At least five people were shot dead as police clashed with Islamist demonstrators in Bangladesh on Saturday, a day after clashes between police and hardline Islamist protesters against a visit by Indian Prime Minister Narendra Modi left another five dead.
The violence, which began Friday at the main mosque in the capital Dhaka, rocked several key districts in the Muslim-majority nation of 168 million.
Following Friday's fatal shootings, five more people were shot dead in new clashes in the eastern border district of Brahmanbaria, two doctors told AFP on Saturday, as police clashed with villagers and supporters of the hardline Islamist group Hefazat-e-Islam.
"Three were brought dead. Two died in the hospital. All five have gun-shot wounds," Abdullah al Mamun, a doctor at the emergency ward of Brahmanbaria 25-bed state-run hospital, told AFP.
"Another 12 were brought in the hospital with gun-shot wounds and condition of one is critical. He was shot in the head," he said.
Brahmanbaria police refused to comment on the deaths, though two officers said Islamists had staged protests in several places in the district Saturday.
A journalist in Brahmanbaria said some 3,000 protesters including Hefazat supporters and Muslim villagers demonstrated in the district, while a doctor said protesters torched several government offices during the clashes.
Bangladesh has deployed Border Guard Bangladesh, which also acts as a reserve paramilitary force for law and order, in many parts in the country since Friday night.
Authorities also appeared to have restricted access to Facebook after images and reports of the violence were posted.
But on Saturday, thousands turned out to protest against police having opened fire and against Modi's visit for independence day celebrations, following calls for nationwide demonstrations from Hefazat, the country's largest hardline Islamist outfit.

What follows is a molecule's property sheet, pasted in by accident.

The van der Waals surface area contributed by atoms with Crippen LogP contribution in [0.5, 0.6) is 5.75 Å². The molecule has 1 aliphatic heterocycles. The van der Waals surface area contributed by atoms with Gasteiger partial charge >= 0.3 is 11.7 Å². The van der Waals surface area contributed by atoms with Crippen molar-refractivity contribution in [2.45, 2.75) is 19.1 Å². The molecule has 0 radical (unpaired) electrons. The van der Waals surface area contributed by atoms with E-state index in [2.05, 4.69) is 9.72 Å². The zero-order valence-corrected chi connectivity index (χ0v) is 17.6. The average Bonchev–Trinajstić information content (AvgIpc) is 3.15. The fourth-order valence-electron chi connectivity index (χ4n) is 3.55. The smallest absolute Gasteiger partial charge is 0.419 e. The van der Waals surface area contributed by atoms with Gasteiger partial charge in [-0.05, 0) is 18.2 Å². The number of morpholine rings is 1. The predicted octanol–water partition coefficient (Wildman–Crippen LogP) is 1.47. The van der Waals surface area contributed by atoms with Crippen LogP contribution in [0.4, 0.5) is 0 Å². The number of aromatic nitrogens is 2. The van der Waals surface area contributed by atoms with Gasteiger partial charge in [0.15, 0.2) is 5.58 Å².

Several thousand Hefazat supporters staged protests at Hathazari, a rural town outside the country's second-largest city which witnessed the worst violence on Friday when four protesters were shot dead. A fifth protester had been killed Friday in Brahmanbaria.
Hefazat spokesman Jakaria Noman Foyezi told AFP that around 10,000 students of the Hathazari Madrasa were on the road blocking a key highway linking the port city with the country's hill districts.
Ruhul Amin, the government administrator of the town, said Hefazat supporters put up makeshift walls and dug up the road to block traffic, but that there was no violence.
Mohammad Jahangir, a senior Chittagong police officer, said border guards, police and the elite Rapid Action Battalion have been deployed to the town.
- Tear gas -
In the northern district town of Habiganj, police fired rubber bullets and tear gas at some 200 protesters from the main opposition party, police inspector Syedul Mostafa told AFP.
"They became unruly and pelted rocks at us. We fired rubber bullets and tear gas to disperse them. We have arrested 10 people for violence," he said.
In the capital itself, hundreds of Islamists gathered at the Baitul Mukarram Masjid, the country's biggest mosque.
An AFP correspondent at the scene said the protesters, who chanted anti-Modi slogans, were Hefazat supporters.
The disturbances came as Bangladesh marked 50 years of independence, with rights groups calling for an end to growing authoritarianism including forced disappearances and extra-judicial killings.
"The scenes of violence we witnessed... follow a worryingly familiar pattern of behaviour by the Bangladeshi authorities," Amnesty International said, referring to Friday's violence.
"The right to peaceful protest has come under concerted attack, particularly during the coronavirus pandemic, culminating in this type of bloody repression," said Sultan Mohammed Zakaria, a South Asia researcher for Amnesty.
Hefazat, which was behind Friday's protests in over a dozen places, has also called for a strike Sunday.
Hefazat is known for its nationwide network and large-scale protests demanding Bangladesh introduce blasphemy laws.
In 2013 police clashed with tens of thousands of Hefazat supporters in Dhaka, leaving nearly 50 people dead.
As well as Hefazat, a diverse range of Bangladeshi groups -- including students, leftists and other Islamist outfits -- have been staging protests against Modi's visit.
They accuse Modi and his Hindu-nationalist government of stoking religious tensions and inciting anti-Muslim violence including in the Indian state of Gujarat in 2002, when 1,000 people died.
Modi visited two key Hindu temples in rural districts of southern Bangladesh on Saturday.